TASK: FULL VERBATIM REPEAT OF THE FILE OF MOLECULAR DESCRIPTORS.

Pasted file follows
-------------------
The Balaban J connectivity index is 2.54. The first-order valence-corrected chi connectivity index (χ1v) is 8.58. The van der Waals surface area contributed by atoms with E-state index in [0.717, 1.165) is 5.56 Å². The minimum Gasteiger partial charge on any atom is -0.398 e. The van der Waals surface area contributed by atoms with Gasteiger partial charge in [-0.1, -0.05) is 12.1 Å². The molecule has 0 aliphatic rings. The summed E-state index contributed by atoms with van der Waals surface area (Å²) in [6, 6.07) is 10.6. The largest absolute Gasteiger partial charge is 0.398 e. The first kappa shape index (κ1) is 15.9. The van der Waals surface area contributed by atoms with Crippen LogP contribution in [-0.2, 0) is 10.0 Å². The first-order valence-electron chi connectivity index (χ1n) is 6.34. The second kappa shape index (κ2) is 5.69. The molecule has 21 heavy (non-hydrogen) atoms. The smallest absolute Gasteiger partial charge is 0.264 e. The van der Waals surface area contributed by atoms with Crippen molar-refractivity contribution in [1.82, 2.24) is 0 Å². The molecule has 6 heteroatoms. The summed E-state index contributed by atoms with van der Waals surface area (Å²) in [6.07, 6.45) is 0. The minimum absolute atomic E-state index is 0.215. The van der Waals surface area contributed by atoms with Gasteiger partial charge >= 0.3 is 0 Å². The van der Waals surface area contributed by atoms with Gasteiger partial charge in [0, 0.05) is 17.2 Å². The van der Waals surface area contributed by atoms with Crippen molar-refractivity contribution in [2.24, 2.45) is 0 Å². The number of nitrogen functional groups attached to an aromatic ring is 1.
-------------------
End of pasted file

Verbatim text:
The Balaban J connectivity index is 2.54. The first-order valence-corrected chi connectivity index (χ1v) is 8.58. The van der Waals surface area contributed by atoms with E-state index in [0.717, 1.165) is 5.56 Å². The minimum Gasteiger partial charge on any atom is -0.398 e. The van der Waals surface area contributed by atoms with Gasteiger partial charge in [-0.1, -0.05) is 12.1 Å². The molecule has 0 aliphatic rings. The summed E-state index contributed by atoms with van der Waals surface area (Å²) in [6, 6.07) is 10.6. The largest absolute Gasteiger partial charge is 0.398 e. The first kappa shape index (κ1) is 15.9. The van der Waals surface area contributed by atoms with Crippen LogP contribution in [-0.2, 0) is 10.0 Å². The first-order valence-electron chi connectivity index (χ1n) is 6.34. The second kappa shape index (κ2) is 5.69. The molecule has 21 heavy (non-hydrogen) atoms. The smallest absolute Gasteiger partial charge is 0.264 e. The van der Waals surface area contributed by atoms with Crippen molar-refractivity contribution in [1.82, 2.24) is 0 Å². The molecule has 6 heteroatoms. The summed E-state index contributed by atoms with van der Waals surface area (Å²) in [6.07, 6.45) is 0. The minimum absolute atomic E-state index is 0.215. The van der Waals surface area contributed by atoms with Gasteiger partial charge >= 0.3 is 0 Å². The van der Waals surface area contributed by atoms with Gasteiger partial charge in [0, 0.05) is 17.2 Å². The van der Waals surface area contributed by atoms with Crippen molar-refractivity contribution in [2.24, 2.45) is 0 Å². The number of nitrogen functional groups attached to an aromatic ring is 1.